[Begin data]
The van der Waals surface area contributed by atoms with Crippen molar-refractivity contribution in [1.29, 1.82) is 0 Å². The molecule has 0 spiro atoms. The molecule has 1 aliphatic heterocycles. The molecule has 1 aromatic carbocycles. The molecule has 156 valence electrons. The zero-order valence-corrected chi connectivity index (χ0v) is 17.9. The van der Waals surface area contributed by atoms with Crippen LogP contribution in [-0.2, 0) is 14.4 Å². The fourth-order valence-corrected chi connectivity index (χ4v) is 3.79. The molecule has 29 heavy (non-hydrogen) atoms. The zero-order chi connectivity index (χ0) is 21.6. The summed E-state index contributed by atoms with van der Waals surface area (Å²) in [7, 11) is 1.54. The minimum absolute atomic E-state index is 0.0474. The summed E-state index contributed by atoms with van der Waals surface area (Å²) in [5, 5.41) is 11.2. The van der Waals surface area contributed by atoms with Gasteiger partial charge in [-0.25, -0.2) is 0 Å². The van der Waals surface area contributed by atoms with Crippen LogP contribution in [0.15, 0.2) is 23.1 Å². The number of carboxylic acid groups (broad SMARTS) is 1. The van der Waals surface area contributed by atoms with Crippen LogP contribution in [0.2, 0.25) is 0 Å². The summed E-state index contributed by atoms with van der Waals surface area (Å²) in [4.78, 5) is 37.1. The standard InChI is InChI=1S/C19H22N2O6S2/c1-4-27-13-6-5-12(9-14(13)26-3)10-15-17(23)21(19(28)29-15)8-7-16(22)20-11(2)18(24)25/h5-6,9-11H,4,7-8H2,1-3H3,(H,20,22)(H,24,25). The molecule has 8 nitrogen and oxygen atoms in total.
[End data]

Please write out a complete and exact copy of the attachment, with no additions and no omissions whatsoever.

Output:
The van der Waals surface area contributed by atoms with Crippen molar-refractivity contribution in [1.29, 1.82) is 0 Å². The molecule has 0 spiro atoms. The molecule has 1 aliphatic heterocycles. The molecule has 1 aromatic carbocycles. The molecule has 156 valence electrons. The zero-order valence-corrected chi connectivity index (χ0v) is 17.9. The van der Waals surface area contributed by atoms with Crippen LogP contribution in [-0.2, 0) is 14.4 Å². The fourth-order valence-corrected chi connectivity index (χ4v) is 3.79. The molecule has 29 heavy (non-hydrogen) atoms. The zero-order chi connectivity index (χ0) is 21.6. The summed E-state index contributed by atoms with van der Waals surface area (Å²) in [7, 11) is 1.54. The minimum absolute atomic E-state index is 0.0474. The summed E-state index contributed by atoms with van der Waals surface area (Å²) in [5, 5.41) is 11.2. The van der Waals surface area contributed by atoms with Gasteiger partial charge in [-0.25, -0.2) is 0 Å². The van der Waals surface area contributed by atoms with Crippen LogP contribution in [0.15, 0.2) is 23.1 Å². The number of carboxylic acid groups (broad SMARTS) is 1. The van der Waals surface area contributed by atoms with Crippen LogP contribution in [0.2, 0.25) is 0 Å². The summed E-state index contributed by atoms with van der Waals surface area (Å²) in [4.78, 5) is 37.1. The standard InChI is InChI=1S/C19H22N2O6S2/c1-4-27-13-6-5-12(9-14(13)26-3)10-15-17(23)21(19(28)29-15)8-7-16(22)20-11(2)18(24)25/h5-6,9-11H,4,7-8H2,1-3H3,(H,20,22)(H,24,25). The molecule has 8 nitrogen and oxygen atoms in total.